Synopsis: The victors discuss how to deal with Rabadash. When he refuses their mercy, Aslan punishes him.
Something a little odd happened on my re-read of this chapter. When King Lune welcomes Aravis to Anvard, I felt really emotional. I don’t remember this happening when I was young. Maybe it’s because Aravis must have felt so utterly relieved to be put so at ease after worrying what would happen to her. Maybe it’s because I’ve developed a soft spot for the formal speech employed from time to time in Narnia, when noble people are being courteous to each other. Maybe it’s because Lune is so down-to-earth and fatherly, and my own lovely father is no longer with me. I suspect it’s a combination of all three.
When Cor is initially pleased that his parent hears a story of his heroism, then increasingly embarrassed after multiple re-tellings, I think anyone can relate. Parents feeling proud is lovely, but they do love to re-tell a tale to everyone and anyone they meet.
Lucy and Aravis instantly like each other. I imagine each would like the other’s straightforwardness. This passage, again, is often cited as an example of Lewis’ sexism. Although I don’t deny that Lewis did write and say sexist things (I’ll explore this fully in an upcoming post) I never read this section in that way as a child. This was only my personal reaction to it, but as I read it all I thought was, ‘I wish I could be their friend, and have some fancy castle rooms set up just for me.’ Gender never featured in this for me, but I was lucky enough to grow up in a house where everyone was a feminist, so maybe that was why.
‘Even a traitor may mend. I have known one that did.’ This quote is all over the internet (instagram, pinterest etc). It really resonates with people. We’ve all done things we regret, but all hope to be given a second chance.
Apes are mentioned here, being described as dishonest. This will become more significant in LB. Is there a folklore precedent for this? I couldn’t find one but it would seem likely.
Rabadash was in a comfortable room with good food, but we are told he had a terrible night due to his own sulkiness. This is similar to Uncle Andrew in MN, in that situations do affect us, but our perception of and response to them are what often decide our state of mind.
My disproportionate dislike of Corin continues with his plea to box Rabadash and his taunting of the Calormene.
According to Downing’s ‘Into the Wardrobe’, Lune calling Rabadash a ‘pajock’ references Hamlet, where Hamlet is about to call someone an ass, but instead uses this term. This is relevant considering Rabadash’s imminent fate.
After reading this book when young, I was determined to learn to waggle my ears. It’s a useless skill but one that Narnia taught me, nonetheless.
‘Lightning in the shape of scorpions’ reminded me of Doctor Evil’s sharks with laser beams from the Austin Powers films.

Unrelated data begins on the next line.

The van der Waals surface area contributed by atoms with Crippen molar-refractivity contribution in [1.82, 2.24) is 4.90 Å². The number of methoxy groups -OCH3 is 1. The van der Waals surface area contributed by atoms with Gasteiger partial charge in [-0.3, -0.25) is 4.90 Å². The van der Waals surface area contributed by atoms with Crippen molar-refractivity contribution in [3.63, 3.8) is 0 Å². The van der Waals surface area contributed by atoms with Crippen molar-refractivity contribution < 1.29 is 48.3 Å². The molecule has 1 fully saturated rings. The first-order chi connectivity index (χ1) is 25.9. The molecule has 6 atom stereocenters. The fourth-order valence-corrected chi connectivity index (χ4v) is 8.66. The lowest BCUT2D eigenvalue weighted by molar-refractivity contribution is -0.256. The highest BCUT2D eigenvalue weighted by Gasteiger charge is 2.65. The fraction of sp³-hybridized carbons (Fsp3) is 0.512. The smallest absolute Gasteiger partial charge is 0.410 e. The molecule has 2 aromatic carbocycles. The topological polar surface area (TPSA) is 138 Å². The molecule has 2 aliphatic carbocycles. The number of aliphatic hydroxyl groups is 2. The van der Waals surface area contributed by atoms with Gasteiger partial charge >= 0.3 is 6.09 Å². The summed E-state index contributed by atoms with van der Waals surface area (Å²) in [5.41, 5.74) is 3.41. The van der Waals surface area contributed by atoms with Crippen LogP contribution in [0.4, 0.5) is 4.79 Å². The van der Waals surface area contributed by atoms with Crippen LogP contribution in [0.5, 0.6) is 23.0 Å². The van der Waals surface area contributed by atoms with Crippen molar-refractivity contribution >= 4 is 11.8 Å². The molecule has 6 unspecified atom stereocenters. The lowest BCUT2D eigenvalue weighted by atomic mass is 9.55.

I don’t know why Rabadash is turned into a donkey rather than any other animal. Maybe because ‘ass’ is a synonym for ‘fool’. Maybe for no particular reason. I have read elsewhere online that it is due to the unpleasant associations the name of this animal has in arab culture, so was used as a final insult to the ‘middle eastern’ Rabadash. I hope this isn’t the reason. (See my separate post on race issues in HHB.)
I did look in my local library for a good history of Calormen. Naturally, I was disappointed.
A grand feast is the quintessential Narnian ( or Archenlandish) way to celebrate. The setting, with lanterns hung around the moonlit lawn only make it more appealing. Similarly, I love the evening dinner on the Camomile Lawn in Mary Wesley’s book of the same name, or the birthday party in the Weasley’s back garden in Rowling’s Harry Potter. Eating outside, with friends, somewhere warm enough to stay out late, is such a lovely thought.
I’d absolutely love to hear the full version of the lay of Olvin (did anything in Narnia ever sound so Tolkien-esque?).
I’ve always been puzzled by the fact that Lucy tells the others the story of the Wardrobe here. Not long after HHB’s events, the Pevensies are utterly mystified by the lamppost and have no recollection of their origins in our world. How did change this occur?
When Corin says that ‘princes have all the fun’, it always makes me think of the British princes, William and Harry. I wonder if that’s how Harry feels?
Why did Corin box the bear? Why did this make it ‘un-lapsed’?
For some reason (most likely my personal prejudice against Corin) I was always pleased to know that Cor was the more accomplished and dangerous warrior. I’m sure he wouldn’t have boasted about it either.
Personally, I was happy to know that Cor and Araris got married, but I’ve seen people online both agree and disagree with it. It’s the classic ‘buddy/romantic comedy’ result: two very different people forced to work together, where they start off disliking each other but then change their minds. Some people think it is too hastily ‘tacked on’ to the story to be convincing. Others ‘ship it’ and have written plenty of fanfiction on the subject. I just liked the thought of two characters I liked settling down together; why, I’m not sure.